B.C. man tells Appeal Court he didn't kill toddler 37 years ago

VANCOUVER — A man who spent nearly 40 years in prison for the murder of his 22-month old cousin told a B.C. Appeal Court he's innocent and didn't understand the plea deal he signed until it was later explained in court.

Phillip Tallio pleaded guilty to second-degree murder in the death of Delavina Mack in April 1983.

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Mack's body was found in a bedroom in the family home in Bella Coola on B.C.'s northern coast. Court has heard the girl had been sexually assaulted.

Tallio was 17 years old at the time. He was released on bail in January.

He told the panel of three judges on Tuesday he wasn't aware of the implications of the agreement his trial lawyer had him sign.

"It felt to me like there wasn’t any chance for me to ask questions or give my opinion," he said about his experience during the 1983 trial.

The gravity of the situation dawned on him when he was transferred to prison, he said.

Tallio received a life sentence, without chance of parole for 10 years as part of the plea agreement. He was never released from prison because he refused to admit his guilt to the parole board.

Tallio told the judges Tuesday he didn't kill the girl.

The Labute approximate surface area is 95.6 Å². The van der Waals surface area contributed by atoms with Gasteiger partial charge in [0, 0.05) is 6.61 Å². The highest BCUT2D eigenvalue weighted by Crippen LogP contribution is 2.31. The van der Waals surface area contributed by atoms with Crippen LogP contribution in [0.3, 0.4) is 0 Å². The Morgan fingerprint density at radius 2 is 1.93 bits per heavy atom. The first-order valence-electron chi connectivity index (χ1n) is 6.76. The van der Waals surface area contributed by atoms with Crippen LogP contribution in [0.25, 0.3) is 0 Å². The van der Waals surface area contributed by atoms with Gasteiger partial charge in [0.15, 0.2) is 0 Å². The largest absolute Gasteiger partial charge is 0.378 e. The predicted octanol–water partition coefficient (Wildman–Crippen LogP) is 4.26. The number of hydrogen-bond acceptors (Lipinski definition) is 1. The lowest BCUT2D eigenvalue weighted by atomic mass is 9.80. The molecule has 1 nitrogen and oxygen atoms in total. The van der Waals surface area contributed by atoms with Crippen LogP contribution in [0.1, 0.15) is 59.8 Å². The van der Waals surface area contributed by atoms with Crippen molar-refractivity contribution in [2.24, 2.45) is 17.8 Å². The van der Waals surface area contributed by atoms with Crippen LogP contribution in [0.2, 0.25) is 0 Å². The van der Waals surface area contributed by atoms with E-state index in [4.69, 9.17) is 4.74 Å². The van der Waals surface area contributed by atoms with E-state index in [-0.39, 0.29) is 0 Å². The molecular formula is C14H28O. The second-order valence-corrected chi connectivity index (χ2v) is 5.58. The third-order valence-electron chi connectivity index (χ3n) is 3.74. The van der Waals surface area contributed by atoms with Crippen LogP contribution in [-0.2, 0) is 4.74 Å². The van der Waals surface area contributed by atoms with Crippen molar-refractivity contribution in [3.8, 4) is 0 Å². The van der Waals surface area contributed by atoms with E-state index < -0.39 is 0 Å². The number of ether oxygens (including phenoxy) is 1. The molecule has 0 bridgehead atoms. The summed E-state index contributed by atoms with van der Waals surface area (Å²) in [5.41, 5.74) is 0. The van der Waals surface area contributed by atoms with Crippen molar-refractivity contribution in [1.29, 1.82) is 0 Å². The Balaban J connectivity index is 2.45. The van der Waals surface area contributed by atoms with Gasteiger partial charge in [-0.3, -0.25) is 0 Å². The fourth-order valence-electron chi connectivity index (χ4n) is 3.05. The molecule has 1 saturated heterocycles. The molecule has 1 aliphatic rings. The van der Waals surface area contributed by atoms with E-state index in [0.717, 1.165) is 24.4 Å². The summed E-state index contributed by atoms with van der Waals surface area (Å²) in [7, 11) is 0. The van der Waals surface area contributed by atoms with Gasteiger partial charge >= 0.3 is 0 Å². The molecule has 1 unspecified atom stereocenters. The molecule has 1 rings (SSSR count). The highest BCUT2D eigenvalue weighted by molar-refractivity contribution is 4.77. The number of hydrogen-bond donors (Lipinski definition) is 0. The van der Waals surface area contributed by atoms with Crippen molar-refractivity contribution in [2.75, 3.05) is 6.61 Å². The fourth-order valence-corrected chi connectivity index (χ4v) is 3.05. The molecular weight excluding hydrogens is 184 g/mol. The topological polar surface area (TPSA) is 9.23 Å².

Documents submitted to the Appeal Court by his lawyers argue police ignored other suspects.

But during cross-examination at the first day of what is expected to be a month-long hearing, the Crown questioned Tallio’s version of events and his insistence that he did not understand his previous plea.

The Crown also spent part of the first day working to establish Tallio’s reading and writing comprehension, questioning him about a series of letters and poems he is alleged to have written.

Crown attorney Janet Dickie asked Tallio about a letter he wrote to an acquaintance where he described how his family wanted him to fight the murder charge, but he said he saw the value in pleading guilty to be eligible for parole in 10 years versus 25.

Tallio did not dispute writing the letter.

In other letters, Tallio said he received help from fellow inmates in crafting letters and using words he might not have necessarily understood at the time.

"I had educated people help me. Whether or not I understood it, to them it made sense," he said.

Dickie questioned whether Tallio’s claim that he could not remember certain letters was an excuse for the "sophisticated" vocabulary they contained.

Tallio denied the claim.

"As I’ve said time and time again, when you spend as much time as I did in prison … all you have time to do is sit and read," he told the court. "Becoming educated? I did that along the way. But being able to use complicated phrases or big words, I had to have somebody with a higher education explain those words to me."

Members of Mack's family also attended Tuesday's hearing.

"I can say it’s important for them that they be here," said Sarah Rauch, a lawyer and spokeswoman for the family. "They’re here representing the baby."

This report by The Canadian Press was first published Oct. 13, 2020.

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